Wednesday, February 17, 2021

Ash Wednesday: COVID edition

Readings: Joel 2:12-18; Ps 51:3-6b.12-13.14.17; 2 Cor 5:20-6:2; Matt 6:1-6.16-18

A week ago last Sunday, when I told Father Stan [a retired priest who lives at our parish] I was preaching on Ash Wednesday, he told me, “Be nice.” I think that’s great advice, especially this year as we approach a whole year of enduring this coronavirus pandemic. Besides, Christ’s summons to repentance is a great act of charity, one that should be responded to with joy. Today the Lord invites us to live according to the purpose for which he created each one of us and all of us: communion.

Last week, I listened to a podcast featuring Eric Peterson, the son of the late pastor and theologian Eugene Peterson. In addition to authoring many books, Peterson pastored a relatively small church in Maryland for decades. After retiring from ministry, Eugene taught full-time for some years at Regent University in Vancouver, where he had taught part-time for many years during his ministry.

During the podcast, Eric related that his brother, Peterson’s other son, once told his Dad, “You basically have one sermon.” This sermon, his son asserted, while taking different forms, consisted of the following four points: “God loves you. He’s on your side. He’s coming after you. He’s relentless.”1

Revelation informs us that “God is love.”2 Far from despising or rejecting you, God loves you so much that he sent his only Son to save you.3 God’s love, not my weaknesses and/or my failure, is the starting point of repentance. Therefore, Lent is not the time to do an orthodox grovel to the pseudo-Lord who despises me. I must reject this god my inner Pharisee is drawn to worship. Lent is a time to experience, or re-experience, God’s full embrace. “Repent and believe in the Gospel” is Christ’s invitation to enter fully into God’s love.4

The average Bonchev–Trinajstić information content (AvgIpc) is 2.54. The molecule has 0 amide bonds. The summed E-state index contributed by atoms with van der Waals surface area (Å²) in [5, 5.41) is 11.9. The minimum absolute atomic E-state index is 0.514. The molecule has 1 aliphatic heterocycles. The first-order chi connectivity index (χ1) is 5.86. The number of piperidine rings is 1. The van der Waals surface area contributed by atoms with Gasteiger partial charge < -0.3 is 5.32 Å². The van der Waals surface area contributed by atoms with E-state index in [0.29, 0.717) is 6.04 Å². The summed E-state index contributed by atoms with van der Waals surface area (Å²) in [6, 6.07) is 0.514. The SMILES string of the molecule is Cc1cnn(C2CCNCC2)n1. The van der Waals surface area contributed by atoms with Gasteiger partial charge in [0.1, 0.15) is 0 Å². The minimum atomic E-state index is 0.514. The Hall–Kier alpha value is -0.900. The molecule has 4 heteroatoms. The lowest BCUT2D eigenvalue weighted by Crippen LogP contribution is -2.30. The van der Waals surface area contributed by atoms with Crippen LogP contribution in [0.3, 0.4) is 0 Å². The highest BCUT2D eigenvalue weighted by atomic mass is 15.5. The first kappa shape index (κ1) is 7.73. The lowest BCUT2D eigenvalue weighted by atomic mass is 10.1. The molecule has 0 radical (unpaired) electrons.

When you were baptized, you were immersed into the very life of God- Father, Son, and Holy Spirit. Love, agape, is the essence of divine life. Agape is self-emptying, self-sacrificing, salving and so saving love.

Lent comes from the Old English word for “springtime.” Springtime is the time when life re-emerges, is renewed. Lent is preparation for Easter. Specifically, Lent prepares us to renew our baptismal promises at Easter.

In our second reading, Saint Paul tells his fellow Christians, “We are ambassadors for Christ, as if God were appealing through us.” Because God makes his appeal through us, he has reconciled us to himself through Christ Jesus.5

As most of you know, the distribution of ashes this year, due to concerns about transmitting the sars-cov-2 virus, is different. But it is not new or novel. It is an older tradition, one used continuously in many parts of the Church, including at the Vatican. Instead of having a big, black cross smeared on your forehead, you will have palm ashes sprinkled on the top of your head.

In light of our Gospel, which is the same each year on Ash Wednesday, the normal way Catholics in the U.S. receive ashes should cause no little cognitive dissonance. Instead of being able to take selfies and, as the marketing that passes itself off as evangelization urges you, “Show Your Ash,” it gives you the opportunity this year to be known by your fruits, that is, by your good works.6

How do you produce good fruit? Good fruit grows on healthy trees. Healthy trees require good soil. Good spiritual soil is made by the authentic and daily practice of the three fundamental spiritual disciplines Jesus himself teaches: prayer, fasting, and almsgiving.